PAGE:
Final Rating: 9.0/10
Victoria Legrand and Alex Scally are a part of the highly consistent dream pop outfit Beach House, and if their names haven’t been thrust into the upper echelons of music praise for you yet, the name Beach House has certainly. Maybe it was during the Teen Dream era. Maybe you heard Take Care being used to promote Blue is the Warmest Colour. Maybe you saw Jay-Z and Beyoncé at one of their shows on youtube. You could have also heard their music sampled by Kendrick Lamar, The Weeknd or others. Who could forget the equally dominant Bloom era?
The duo released their album Depression Cherry just two months ago. It’s foggy, dreamy and it soars with smog around it while it is catapulted into space. It was released three years after Bloom, which broke their usual two-years-between-albums pattern. Why did it take longer to come out with Depression Cherry? It didn’t. With the words “thank your lucky stars” carved into the middle of one of the sides of the Depression Cherry record, this was a plan of Beach House’s all along. Two months after, we are here now with the album of the same name: One we didn’t even know existed until last week. A band as huge as Beach House was to release two albums months apart? This was a huge deal.
We start with the drum kick in Majorette, and we may expect a more upbeat album right away. Don’t be deceived: The wind chimes being strum like the start of The Cure’s Pictures of You is a better cue to follow here. Thank Your Lucky Stars is dark, chilling and appropriately spooky for this Halloween season. We enter some new territory here, like the Warpaint-like All Your Yeahs that slowly burns into existence. This idea features some of the finer moments on the album: The dying guitar tones on One Thing being trampled by funeral organs, the same chilling organs feeling like they are being ripped out of a fallen Legrand in The Traveller and the quivering vocal work on Somewhere Tonight. The latter song almost sounds like it would come from a suffering songstress in some unreleased David Lynch film that sings in front of red curtains with a smile but sunken eyes.
At times, this is the Beach House we know very well, and their songs do have the same careful signature on them. Many have pointed out the similarities between Common Girl’s hopping melody and Bloom’s On the Sea, and while there is an undeniable similarity, to feel that the two songs are ultimately one in the same is foolish. On the Sea expands into a lush painting of colours, but Common Girl is a claustrophobic song that clings onto this melody for dear life without trying for more. Thank Your Lucky Stars is probably the most closed off and introverted the band has ever been, and it brings new depths to the band that haven’t been touched on this level since Devotion (just don’t let us catch you again).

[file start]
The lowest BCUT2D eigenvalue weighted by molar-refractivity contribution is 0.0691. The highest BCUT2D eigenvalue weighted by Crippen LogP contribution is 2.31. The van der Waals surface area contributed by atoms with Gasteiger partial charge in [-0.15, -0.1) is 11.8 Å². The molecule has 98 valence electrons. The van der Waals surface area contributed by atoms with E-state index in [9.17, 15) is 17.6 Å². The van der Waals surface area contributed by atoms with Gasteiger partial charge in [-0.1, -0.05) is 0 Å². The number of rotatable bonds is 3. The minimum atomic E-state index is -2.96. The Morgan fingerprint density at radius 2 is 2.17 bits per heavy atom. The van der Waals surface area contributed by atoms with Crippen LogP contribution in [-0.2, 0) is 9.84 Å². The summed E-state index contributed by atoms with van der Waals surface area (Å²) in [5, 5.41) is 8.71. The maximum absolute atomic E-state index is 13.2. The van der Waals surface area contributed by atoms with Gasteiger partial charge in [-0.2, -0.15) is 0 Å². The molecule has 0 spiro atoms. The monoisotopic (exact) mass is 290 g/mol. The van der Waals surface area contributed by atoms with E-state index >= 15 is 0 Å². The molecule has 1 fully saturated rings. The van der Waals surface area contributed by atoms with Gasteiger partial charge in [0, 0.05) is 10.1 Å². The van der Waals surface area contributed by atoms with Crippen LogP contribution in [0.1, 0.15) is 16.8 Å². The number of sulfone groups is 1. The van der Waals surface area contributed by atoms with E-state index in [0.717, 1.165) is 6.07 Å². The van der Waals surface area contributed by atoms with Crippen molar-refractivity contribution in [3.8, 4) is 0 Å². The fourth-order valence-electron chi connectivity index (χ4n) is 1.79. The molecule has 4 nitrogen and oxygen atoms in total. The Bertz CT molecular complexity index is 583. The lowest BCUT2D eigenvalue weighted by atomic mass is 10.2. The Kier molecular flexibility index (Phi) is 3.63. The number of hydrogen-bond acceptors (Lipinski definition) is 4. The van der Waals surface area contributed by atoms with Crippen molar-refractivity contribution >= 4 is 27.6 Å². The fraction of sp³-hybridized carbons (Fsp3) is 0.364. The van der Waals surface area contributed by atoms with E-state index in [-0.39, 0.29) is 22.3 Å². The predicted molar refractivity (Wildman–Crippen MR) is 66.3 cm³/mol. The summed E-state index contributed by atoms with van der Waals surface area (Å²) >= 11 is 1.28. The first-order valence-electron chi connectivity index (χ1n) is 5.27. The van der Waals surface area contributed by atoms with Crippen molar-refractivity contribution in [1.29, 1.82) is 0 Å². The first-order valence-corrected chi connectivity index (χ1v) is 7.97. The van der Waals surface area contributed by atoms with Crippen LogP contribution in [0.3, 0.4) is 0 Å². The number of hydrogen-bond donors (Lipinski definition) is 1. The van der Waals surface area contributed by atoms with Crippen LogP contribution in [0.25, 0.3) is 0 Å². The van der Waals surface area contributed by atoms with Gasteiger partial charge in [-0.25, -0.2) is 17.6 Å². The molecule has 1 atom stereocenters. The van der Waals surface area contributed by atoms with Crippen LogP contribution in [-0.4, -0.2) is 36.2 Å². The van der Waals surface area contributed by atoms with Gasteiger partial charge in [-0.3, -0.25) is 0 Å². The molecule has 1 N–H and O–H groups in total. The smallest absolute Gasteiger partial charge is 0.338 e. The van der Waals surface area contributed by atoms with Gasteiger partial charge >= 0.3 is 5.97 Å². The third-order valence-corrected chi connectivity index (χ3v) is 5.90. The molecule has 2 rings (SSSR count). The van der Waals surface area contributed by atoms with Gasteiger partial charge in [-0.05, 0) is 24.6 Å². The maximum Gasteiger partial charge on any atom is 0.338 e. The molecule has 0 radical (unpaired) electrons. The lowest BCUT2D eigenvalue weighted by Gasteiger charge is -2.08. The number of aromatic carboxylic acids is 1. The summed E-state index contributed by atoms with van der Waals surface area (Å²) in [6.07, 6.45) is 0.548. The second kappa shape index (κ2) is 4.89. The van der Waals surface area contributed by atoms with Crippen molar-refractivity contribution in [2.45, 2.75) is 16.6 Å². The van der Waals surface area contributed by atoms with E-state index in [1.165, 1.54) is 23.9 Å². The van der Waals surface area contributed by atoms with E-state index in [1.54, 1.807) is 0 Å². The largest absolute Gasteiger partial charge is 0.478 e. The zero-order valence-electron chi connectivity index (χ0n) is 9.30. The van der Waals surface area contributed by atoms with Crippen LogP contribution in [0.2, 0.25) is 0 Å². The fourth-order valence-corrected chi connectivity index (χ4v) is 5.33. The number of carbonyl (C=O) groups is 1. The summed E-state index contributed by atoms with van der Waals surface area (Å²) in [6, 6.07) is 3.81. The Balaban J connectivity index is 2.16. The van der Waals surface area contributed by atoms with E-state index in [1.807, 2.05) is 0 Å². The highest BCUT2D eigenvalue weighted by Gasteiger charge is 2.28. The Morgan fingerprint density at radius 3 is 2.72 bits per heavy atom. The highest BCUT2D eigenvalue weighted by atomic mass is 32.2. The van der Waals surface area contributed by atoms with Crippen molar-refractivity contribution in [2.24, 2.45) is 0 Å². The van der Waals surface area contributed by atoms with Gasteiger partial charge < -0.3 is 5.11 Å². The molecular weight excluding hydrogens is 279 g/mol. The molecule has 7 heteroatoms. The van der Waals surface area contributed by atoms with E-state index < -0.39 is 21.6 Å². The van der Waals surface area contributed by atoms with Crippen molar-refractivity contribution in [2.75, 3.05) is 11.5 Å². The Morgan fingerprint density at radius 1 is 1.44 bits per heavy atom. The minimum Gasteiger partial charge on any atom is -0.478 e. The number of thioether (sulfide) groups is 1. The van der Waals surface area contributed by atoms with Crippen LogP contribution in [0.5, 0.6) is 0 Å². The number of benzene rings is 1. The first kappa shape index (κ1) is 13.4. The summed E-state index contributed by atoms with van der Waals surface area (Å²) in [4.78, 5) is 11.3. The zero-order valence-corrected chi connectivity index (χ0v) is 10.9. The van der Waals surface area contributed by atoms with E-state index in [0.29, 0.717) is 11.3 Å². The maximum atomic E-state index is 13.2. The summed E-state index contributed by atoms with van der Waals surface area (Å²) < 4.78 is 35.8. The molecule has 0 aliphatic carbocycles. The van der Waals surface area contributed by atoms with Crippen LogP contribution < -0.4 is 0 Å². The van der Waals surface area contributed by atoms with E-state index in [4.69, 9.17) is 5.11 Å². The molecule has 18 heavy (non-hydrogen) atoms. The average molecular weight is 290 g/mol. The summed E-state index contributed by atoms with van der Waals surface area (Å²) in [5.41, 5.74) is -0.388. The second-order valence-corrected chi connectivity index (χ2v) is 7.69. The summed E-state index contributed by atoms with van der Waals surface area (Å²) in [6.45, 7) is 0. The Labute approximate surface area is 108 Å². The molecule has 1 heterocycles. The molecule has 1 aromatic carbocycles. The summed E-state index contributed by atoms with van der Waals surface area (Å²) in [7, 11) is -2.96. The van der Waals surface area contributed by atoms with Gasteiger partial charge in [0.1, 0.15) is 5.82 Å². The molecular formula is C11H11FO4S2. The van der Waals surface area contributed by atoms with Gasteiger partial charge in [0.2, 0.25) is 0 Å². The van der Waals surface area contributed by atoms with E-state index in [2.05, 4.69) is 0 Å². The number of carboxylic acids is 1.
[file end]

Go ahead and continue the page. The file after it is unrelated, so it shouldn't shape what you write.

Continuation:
Scally’s guitar playing is as tested as Legrand’s vocals. It still feels within its own element, but it goes a bit further on this album. The ending of One Thing has an almost arena-like guitar solo that The Edge would have something to say about. Elegy to the Void has a simplistic solo that screams like some of the minimalist solos on My Bloody Valentine’s return MBV. You can pin point a few more notable examples, but Scally has worked more to make his guitar tones and lines punchy since the music around it has settled down.
Depression Cherry came out, and we got another solid Beach House release. Before we even accepted that we’ve gotten our Beach House fix for some time, Thank Your Lucky Stars comes out and things get even more depressing. The whole album feels like the album cover, where a young girl has discovered mortality for the first time; You can feel the walls of this tiny room cave in with the pulls of gravitational sorrow. The Traveler (one of the top songs of the year, as far as I’m concerned), acknowledges that “it’s not enough”, despite the best efforts. Where is the optimism of 10 Mile Stereo or Take Care, where you are sprinting with a loved one until you come down and rest with them while you gaze at one another? Where are the full circle come arounds of Wishes? Not here. Here, we have spiritual backing vocals woo us, knowing that we are trapped in a dark pit.
It’s cheating to say that Thank Your Lucky Stars is a beautiful album. Everything Beach House touches simply is. This release is possibly their most deeply emotional, though. Teen Dream, Bloom and even Depression Cherry are experiences where your hand is held while you watch the sun set, the stars above or the snow settle. Thank Your Lucky Stars holds your hand in your crammed room with nothing to look at but your decorations. It’s less of a spectacle as much as it is a reminder that you, yourself, are a spectacle. It may not be their biggest wonder, but it is their strongest catharsis (something they worked hard on with their self titled and Devotion albums). Thank Your Lucky Stars came out of nowhere, and it’s the sob-soaked hug we all needed and didn’t know we necessarily needed right now. Thank you, Beach House: You are our lucky stars.